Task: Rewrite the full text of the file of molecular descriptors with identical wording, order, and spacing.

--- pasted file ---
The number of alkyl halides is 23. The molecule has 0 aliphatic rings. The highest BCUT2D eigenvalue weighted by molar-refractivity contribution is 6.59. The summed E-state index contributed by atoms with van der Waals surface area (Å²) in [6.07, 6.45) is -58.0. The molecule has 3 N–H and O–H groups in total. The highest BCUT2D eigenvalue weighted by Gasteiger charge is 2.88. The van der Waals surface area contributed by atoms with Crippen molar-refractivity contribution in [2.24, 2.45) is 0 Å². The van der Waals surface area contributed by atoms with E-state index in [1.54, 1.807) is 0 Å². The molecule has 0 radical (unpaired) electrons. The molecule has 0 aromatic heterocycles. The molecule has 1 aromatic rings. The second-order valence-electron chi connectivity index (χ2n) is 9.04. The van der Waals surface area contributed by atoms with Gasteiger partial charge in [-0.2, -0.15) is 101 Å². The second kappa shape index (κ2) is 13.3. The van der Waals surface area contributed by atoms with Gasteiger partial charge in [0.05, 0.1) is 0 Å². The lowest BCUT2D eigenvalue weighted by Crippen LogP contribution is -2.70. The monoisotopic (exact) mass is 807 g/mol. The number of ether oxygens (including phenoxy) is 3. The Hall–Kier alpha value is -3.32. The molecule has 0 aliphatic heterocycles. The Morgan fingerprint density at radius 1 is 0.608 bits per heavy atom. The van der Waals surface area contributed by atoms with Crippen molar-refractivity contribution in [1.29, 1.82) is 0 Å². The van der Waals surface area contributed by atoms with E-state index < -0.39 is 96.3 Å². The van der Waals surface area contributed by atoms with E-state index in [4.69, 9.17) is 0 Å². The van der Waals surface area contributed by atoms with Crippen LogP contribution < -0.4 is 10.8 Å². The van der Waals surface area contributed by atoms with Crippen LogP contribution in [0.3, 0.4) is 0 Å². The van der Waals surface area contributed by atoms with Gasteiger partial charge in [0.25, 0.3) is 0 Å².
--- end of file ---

The number of alkyl halides is 23. The molecule has 0 aliphatic rings. The highest BCUT2D eigenvalue weighted by molar-refractivity contribution is 6.59. The summed E-state index contributed by atoms with van der Waals surface area (Å²) in [6.07, 6.45) is -58.0. The molecule has 3 N–H and O–H groups in total. The highest BCUT2D eigenvalue weighted by Gasteiger charge is 2.88. The van der Waals surface area contributed by atoms with Crippen molar-refractivity contribution in [2.24, 2.45) is 0 Å². The van der Waals surface area contributed by atoms with E-state index in [1.54, 1.807) is 0 Å². The molecule has 0 radical (unpaired) electrons. The molecule has 0 aromatic heterocycles. The molecule has 1 aromatic rings. The second-order valence-electron chi connectivity index (χ2n) is 9.04. The van der Waals surface area contributed by atoms with Gasteiger partial charge in [-0.2, -0.15) is 101 Å². The second kappa shape index (κ2) is 13.3. The van der Waals surface area contributed by atoms with Gasteiger partial charge in [0.05, 0.1) is 0 Å². The lowest BCUT2D eigenvalue weighted by Crippen LogP contribution is -2.70. The monoisotopic (exact) mass is 807 g/mol. The number of ether oxygens (including phenoxy) is 3. The Hall–Kier alpha value is -3.32. The molecule has 0 aliphatic heterocycles. The Morgan fingerprint density at radius 1 is 0.608 bits per heavy atom. The van der Waals surface area contributed by atoms with Crippen molar-refractivity contribution in [1.29, 1.82) is 0 Å². The van der Waals surface area contributed by atoms with E-state index < -0.39 is 96.3 Å². The van der Waals surface area contributed by atoms with E-state index in [4.69, 9.17) is 0 Å². The van der Waals surface area contributed by atoms with Crippen LogP contribution < -0.4 is 10.8 Å². The van der Waals surface area contributed by atoms with Crippen LogP contribution in [0.3, 0.4) is 0 Å². The van der Waals surface area contributed by atoms with Gasteiger partial charge in [0.25, 0.3) is 0 Å².